But Nagarjuna didn’t mean it as an insult, just as an observation. Inherent existence means permanence; it means that the thing in question had no cause and subsequently is incapable of acting on anything else. Inherent existence means that the thing in question cannot change. To be capable of change, to be impermanent, to not have inherent existence… that doesn’t seem like such a bad thing to me now. And certainly, within Buddhism, it was not; inherent existence, permanence, would mean that one is incapable of nirvana.

Later I will have to write, however, about my disagreement with the view that nothing inherently exists. But for now, it is enough that this text makes a bit of sense to me, and I’m excited to read more.

Thoughts on Buddhism – Logic – Part 1 – Confused about Nagarjuna

Just as a moving thing is not stationary,
A non-moving thing is not stationary.
Apart from the moving and the non-moving,
What third thing is stationary?

Mūlamadhyamakakārikā by Nagarjuna

Like I’ve mentioned before, there seem to be some fundamental flaws in Buddhist logic and theology, largely due to a lack of explanation concerning various doctrinal points. It has been stated that several facets of their beliefs are simply taken as natural laws, prima facia with no further consideration. Karma is a law, as is reincarnation, and that’s all there is to it.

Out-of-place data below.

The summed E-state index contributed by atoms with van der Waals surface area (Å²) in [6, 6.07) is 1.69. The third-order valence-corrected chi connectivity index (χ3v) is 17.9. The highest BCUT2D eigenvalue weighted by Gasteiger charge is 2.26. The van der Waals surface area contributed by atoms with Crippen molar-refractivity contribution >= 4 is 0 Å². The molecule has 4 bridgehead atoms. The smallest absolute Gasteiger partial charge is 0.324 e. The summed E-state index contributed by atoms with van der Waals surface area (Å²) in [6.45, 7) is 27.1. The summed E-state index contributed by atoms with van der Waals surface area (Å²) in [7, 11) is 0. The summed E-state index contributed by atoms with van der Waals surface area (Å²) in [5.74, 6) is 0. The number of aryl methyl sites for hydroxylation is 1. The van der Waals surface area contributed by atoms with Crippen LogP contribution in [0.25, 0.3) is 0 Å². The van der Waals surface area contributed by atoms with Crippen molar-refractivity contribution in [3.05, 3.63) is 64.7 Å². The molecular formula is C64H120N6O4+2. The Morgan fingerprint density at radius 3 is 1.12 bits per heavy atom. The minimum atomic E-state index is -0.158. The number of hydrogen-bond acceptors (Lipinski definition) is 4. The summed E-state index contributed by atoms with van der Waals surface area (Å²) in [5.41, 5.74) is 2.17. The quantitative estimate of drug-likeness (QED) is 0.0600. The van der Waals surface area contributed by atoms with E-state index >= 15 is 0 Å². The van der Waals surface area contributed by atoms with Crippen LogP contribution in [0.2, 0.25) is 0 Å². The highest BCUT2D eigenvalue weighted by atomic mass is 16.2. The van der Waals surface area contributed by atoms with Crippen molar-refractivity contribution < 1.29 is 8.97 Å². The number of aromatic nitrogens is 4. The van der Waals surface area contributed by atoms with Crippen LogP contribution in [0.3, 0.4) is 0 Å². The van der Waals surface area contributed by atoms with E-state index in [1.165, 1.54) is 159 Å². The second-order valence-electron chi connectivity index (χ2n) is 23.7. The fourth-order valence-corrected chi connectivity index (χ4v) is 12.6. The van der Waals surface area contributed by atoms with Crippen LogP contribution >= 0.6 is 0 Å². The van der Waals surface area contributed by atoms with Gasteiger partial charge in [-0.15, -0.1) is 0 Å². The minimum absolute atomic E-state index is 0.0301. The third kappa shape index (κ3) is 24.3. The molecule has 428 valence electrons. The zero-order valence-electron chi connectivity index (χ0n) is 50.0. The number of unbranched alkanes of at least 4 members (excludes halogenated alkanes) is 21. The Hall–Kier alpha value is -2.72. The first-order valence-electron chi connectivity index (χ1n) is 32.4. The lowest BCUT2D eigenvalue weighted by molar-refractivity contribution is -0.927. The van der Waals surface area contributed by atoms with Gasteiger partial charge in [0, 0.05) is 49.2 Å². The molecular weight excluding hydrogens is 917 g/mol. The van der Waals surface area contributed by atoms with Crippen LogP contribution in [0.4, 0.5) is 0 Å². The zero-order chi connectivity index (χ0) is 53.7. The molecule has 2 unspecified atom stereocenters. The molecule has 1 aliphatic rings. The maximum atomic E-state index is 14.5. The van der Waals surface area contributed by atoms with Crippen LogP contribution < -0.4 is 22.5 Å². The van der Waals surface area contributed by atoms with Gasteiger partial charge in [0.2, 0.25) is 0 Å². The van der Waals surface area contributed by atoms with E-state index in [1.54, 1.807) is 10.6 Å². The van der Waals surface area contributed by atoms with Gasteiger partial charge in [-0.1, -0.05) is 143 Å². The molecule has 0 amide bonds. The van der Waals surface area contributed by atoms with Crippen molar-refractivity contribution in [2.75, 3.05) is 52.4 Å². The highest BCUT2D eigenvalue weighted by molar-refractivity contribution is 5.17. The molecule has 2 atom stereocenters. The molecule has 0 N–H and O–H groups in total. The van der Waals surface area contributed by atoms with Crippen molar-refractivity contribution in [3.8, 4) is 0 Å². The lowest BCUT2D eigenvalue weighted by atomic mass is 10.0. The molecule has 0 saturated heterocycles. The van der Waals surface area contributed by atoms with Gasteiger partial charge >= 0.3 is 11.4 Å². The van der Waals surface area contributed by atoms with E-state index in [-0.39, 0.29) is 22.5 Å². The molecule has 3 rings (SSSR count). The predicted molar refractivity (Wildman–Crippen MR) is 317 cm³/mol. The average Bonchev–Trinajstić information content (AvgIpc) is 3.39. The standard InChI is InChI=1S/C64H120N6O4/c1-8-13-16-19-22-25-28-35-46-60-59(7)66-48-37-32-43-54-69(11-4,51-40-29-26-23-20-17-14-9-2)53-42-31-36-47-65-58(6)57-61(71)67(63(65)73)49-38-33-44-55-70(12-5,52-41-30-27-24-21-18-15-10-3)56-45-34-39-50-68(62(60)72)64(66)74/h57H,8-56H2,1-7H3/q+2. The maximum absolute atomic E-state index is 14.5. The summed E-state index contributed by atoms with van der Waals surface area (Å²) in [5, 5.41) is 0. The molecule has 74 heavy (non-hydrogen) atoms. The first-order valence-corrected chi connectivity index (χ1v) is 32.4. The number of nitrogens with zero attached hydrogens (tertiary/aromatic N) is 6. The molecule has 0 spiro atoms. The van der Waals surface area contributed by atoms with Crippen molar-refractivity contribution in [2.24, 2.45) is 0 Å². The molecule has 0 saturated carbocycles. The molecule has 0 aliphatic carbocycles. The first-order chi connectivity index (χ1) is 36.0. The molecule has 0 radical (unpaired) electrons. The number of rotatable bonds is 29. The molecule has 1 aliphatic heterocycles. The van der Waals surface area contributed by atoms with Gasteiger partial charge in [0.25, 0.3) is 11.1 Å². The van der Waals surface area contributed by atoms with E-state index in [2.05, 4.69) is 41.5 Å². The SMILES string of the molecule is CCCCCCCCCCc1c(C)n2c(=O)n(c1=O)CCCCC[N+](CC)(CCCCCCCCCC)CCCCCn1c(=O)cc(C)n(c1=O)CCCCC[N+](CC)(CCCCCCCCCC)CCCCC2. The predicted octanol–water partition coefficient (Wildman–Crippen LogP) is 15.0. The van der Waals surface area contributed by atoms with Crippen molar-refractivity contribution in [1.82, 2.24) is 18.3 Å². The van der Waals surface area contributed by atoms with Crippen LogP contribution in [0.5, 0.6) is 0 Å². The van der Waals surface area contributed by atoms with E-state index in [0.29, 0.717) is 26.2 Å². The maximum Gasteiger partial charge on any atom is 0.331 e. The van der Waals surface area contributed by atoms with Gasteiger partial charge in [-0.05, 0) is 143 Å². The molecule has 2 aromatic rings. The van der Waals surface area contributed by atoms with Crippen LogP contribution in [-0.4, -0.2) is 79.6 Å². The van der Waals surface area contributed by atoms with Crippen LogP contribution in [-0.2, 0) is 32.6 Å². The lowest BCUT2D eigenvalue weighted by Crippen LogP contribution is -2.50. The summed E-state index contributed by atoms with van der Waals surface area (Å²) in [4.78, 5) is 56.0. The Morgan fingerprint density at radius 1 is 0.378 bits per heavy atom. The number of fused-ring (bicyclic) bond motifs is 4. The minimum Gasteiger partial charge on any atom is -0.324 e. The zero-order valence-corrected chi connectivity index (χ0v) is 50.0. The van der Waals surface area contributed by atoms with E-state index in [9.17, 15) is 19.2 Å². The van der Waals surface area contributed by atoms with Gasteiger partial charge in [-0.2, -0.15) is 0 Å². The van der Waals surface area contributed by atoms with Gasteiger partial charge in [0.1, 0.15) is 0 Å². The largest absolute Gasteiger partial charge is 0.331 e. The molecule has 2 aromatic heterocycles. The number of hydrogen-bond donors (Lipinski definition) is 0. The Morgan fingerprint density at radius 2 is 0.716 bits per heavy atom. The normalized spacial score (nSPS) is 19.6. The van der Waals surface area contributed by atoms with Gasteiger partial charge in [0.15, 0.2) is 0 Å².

Reading Nagarjuna, though I’m not far into it, feels like reading Ayn Rand. Attempting to redefine words and twist them so they support one’s philosophy seems fundamentally wrong to me. It simply doesn’t work.

A definition is, to be fair, simply what a word or thought means according to the majority. The majority of a society has settled upon what the word/idea means, and agreed upon it. We agree that “two apples” means that we have one apple and another apple. Putting these together gives us two. Just the same, we agree that the word stationary in the context of discussing motion means not moving.

So stating “a non-moving thing is not stationary” just seems nonsensical to me. One might argue that it has potential energy, but the entire point of potential is that it’s not happening now.

Nagarjuna is attempting to prove that everything is empty, that there is neither existence nor non-existence. I’m familiar with the style of logical argument he is using, building upon previous statements, but at certain points he makes assumptions that fail, in my opinion. You can’t get halfway in and then redefine a term.

It’s like saying, “Let apple pie equal the world. Because apple pie has a crust, the earth has a crust, and this we know from science. Therefore, just like apple pie is filled with apples, the earth must be filled with apples.”

A non-moving thing is not stationary? Sorry, but unless you suddenly shifted gears to begin talking about posting letters and birthday cards, I don’t think that argument works.